Graduate Student Exit Seminar: Caitlin Asato, Friday, July 25, 9 am, 2045 Bainer

BAE Graduate Student Exit Seminar 

Friday, July 25, 2014 
9-10 am, 2045 BAINER HALL

"Anaerobic Digestion of Bioethanol Stillage for Biogas Energy Production and Nutrient and Water Recovery" 

Caitlin Asato 
Department of Biological & Agricultural Engineering 
University of California, Davis 

Global bioethanol production has expanded significantly in recent decades. For instance, significant progress has been made in a project led by Mendota Bioenergy, LLC to establish a sugar beet ethanol production plant in central California. Yet, commercial growth is still limited by narrow profit margins. This may be partly alleviated by making beneficial use of stillage, a byproduct of ethanol production. In this study, anaerobic digestion of sugar beet stillage was investigated for producing biogas energy to supply the heat energy needed by the ethanol production processes. 

Sugar beet stillage was first analyzed for its suitability as a feedstock. Wet basis total solids (TS), volatile solids (VS), and total nitrogen contents were 4.88%, 3.96%, and 1750 ppm, respectively. Nutrient contents were in an acceptable range to avoid toxicity. Continuous anaerobic digestion was tested in a laboratory-scale digester in order to determine the maximum organic loading rate (OLR). Two three-month trials were conducted to compare different reactor configurations: an Anaerobic Sequencing Batch Reactor (ASBR) and an Anaerobic Mixed Biofilm Reactor (AMBR). Both reactors failed before a quasi-steady-state was reached at 5 g VS/L/day; thus, an OLR of 4 g VS/L/day is recommended in both cases. Most process performance parameters at OLRs of 4 g VS/L/day indicated that the ASBR was more stable; the biogas yield was 604 mL/g VS for the ASBR and 776 mL/g VS for the AMBR. The AMBR also achieved a greater VS reduction of 83%, compared to 72.5% for the ASBR. Continuous aeration was also tested in the laboratory to evaluate it as a means of digester effluent treatment. An additional VS reduction of 35% was achieved after aerobic treatment with an HRT of 3 days.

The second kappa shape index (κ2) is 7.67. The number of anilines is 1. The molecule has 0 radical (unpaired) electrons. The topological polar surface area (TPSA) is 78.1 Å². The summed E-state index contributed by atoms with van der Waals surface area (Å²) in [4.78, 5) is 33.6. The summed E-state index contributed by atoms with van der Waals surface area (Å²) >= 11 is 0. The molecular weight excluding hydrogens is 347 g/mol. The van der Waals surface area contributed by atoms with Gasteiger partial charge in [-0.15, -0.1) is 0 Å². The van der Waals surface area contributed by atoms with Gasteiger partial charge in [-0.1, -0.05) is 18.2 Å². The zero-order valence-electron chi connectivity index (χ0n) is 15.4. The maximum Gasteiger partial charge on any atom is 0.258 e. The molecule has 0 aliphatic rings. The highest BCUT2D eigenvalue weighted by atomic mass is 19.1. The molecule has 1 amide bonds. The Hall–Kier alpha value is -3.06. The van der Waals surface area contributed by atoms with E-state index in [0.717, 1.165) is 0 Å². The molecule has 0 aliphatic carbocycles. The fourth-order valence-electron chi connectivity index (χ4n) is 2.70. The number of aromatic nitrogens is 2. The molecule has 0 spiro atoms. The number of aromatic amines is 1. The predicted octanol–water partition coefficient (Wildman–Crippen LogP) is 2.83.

Based on experimental data, a process model was developed using SuperPro Designer® to aid the engineering design and economic analysis. It was found that for a bioethanol plant processing 100 tons of sugar beets per day, anaerobic digestion of the stillage could supply enough methane to supply at least half of the heat energy required by ethanol processes The digester system with aeration was found to be still net energy positive, with 3% increase in capital cost and 7% increase in operating cost compared to the system without aeration. 

Coffee and cookies will be served.